Below you will find definitions of some common words and phrases that are often used by teachers and dyslexia specialists:

Consonant blend

Two or more adjacent letters whose individual sounds blend together smoothly, e.g. st, cr, spl.

Cursive writing

A style of handwriting in which all the individual letters of each word, except for the capital letter at the beginning, are joined together smoothly.


In reading, the interpretation of any set of symbols.
In speech, trying to understand the meaning of a word, phrase or sentence.


Errors relating to reading.


The study of word structure, including root words and affixes.

Multi-sensory learning

Using two or more of the senses simultaneously so that the stronger sense can support the weaker. In literacy work the visual, auditory and kinaesthetic senses are the most frequently used.

Phonemic awareness

Being able to hear the distinctive sound units (phonemes) in a word, e.g.drag is (d) ® (ă) (g).

Phonological awareness

Awareness of sounds within words, including rhyming, alliteration and phonemic segmentation.

Phonological processing

Phonology refers to the sound-structure of language. Words can be divided into different units of sound including phonemes (the small sounds, which are often represented by a single letter) and syllables (the number of beats). Phonological skills include the ability to segment word sounds and the ability to blend sounds together.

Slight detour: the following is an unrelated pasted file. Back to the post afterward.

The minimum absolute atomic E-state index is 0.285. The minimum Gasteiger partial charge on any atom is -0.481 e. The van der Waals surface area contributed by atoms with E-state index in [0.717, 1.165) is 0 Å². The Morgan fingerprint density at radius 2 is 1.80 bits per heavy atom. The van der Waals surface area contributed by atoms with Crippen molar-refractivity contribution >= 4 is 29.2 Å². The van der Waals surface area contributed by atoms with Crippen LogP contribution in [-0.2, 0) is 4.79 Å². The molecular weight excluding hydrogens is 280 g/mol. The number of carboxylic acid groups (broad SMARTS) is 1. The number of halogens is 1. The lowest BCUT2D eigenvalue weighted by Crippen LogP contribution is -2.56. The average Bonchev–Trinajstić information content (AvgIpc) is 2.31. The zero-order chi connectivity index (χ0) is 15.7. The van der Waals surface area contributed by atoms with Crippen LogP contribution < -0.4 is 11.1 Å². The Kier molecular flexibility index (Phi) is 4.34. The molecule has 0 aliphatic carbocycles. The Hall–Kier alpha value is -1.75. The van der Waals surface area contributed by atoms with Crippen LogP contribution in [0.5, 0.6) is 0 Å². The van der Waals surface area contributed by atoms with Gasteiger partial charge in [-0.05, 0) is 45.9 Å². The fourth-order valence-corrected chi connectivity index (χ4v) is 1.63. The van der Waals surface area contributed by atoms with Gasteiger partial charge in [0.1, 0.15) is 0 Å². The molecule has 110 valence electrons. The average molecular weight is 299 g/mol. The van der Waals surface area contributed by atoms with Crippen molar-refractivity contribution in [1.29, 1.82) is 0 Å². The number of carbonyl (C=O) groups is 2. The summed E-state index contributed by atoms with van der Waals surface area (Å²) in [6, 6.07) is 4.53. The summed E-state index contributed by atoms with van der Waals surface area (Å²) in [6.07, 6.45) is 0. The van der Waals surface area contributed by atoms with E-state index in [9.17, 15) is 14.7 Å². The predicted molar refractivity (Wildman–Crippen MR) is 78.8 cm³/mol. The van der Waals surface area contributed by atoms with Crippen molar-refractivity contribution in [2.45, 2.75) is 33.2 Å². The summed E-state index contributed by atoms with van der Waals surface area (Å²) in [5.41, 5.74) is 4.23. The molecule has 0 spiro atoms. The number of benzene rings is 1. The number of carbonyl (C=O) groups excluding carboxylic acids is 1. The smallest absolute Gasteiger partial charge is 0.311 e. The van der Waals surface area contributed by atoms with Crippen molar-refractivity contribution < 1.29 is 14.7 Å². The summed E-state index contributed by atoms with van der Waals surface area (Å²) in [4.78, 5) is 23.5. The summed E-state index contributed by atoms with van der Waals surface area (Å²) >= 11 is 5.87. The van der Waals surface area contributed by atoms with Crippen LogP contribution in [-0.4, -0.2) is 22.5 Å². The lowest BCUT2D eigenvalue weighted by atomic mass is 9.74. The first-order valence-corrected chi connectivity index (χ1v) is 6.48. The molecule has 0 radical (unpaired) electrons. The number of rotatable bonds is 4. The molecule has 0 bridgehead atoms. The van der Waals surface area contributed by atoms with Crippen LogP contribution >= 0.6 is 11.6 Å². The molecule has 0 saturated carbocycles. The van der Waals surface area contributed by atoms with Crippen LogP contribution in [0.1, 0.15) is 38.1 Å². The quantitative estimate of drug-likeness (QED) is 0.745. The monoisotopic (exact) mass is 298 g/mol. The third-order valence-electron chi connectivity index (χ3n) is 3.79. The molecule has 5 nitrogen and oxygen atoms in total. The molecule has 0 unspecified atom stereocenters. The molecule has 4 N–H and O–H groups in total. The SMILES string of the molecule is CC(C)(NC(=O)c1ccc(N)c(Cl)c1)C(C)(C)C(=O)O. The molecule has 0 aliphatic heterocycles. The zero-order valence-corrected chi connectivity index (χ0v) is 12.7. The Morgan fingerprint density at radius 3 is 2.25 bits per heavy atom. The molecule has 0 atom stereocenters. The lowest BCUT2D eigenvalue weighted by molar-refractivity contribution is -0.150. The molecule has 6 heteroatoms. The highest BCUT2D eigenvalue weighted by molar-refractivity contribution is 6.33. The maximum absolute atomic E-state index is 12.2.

Processing speed

Simply the amount of time it takes to think or carry out some mental process. Sometimes people are described as ‘slow processors’ reflecting the fact that they need more time to think and to respond; they are capable of understanding and reasoning effectively but need a little more time to do so.


The process by which information from long-term memory is accessed and made available for use.


The study of the meaning of language.

Short term memory

An earlier, everyday term for working memory. See Working Memory.


The replacement of one element with another in reading, producing errors, such as home for house or supper for surprise.


The grammatical arrangement of words in a sentence.

Working Memory

The brain system that provides temporary storage and manipulation of the information necessary for cognitive tasks, such as language, comprehension, learning and reasoning.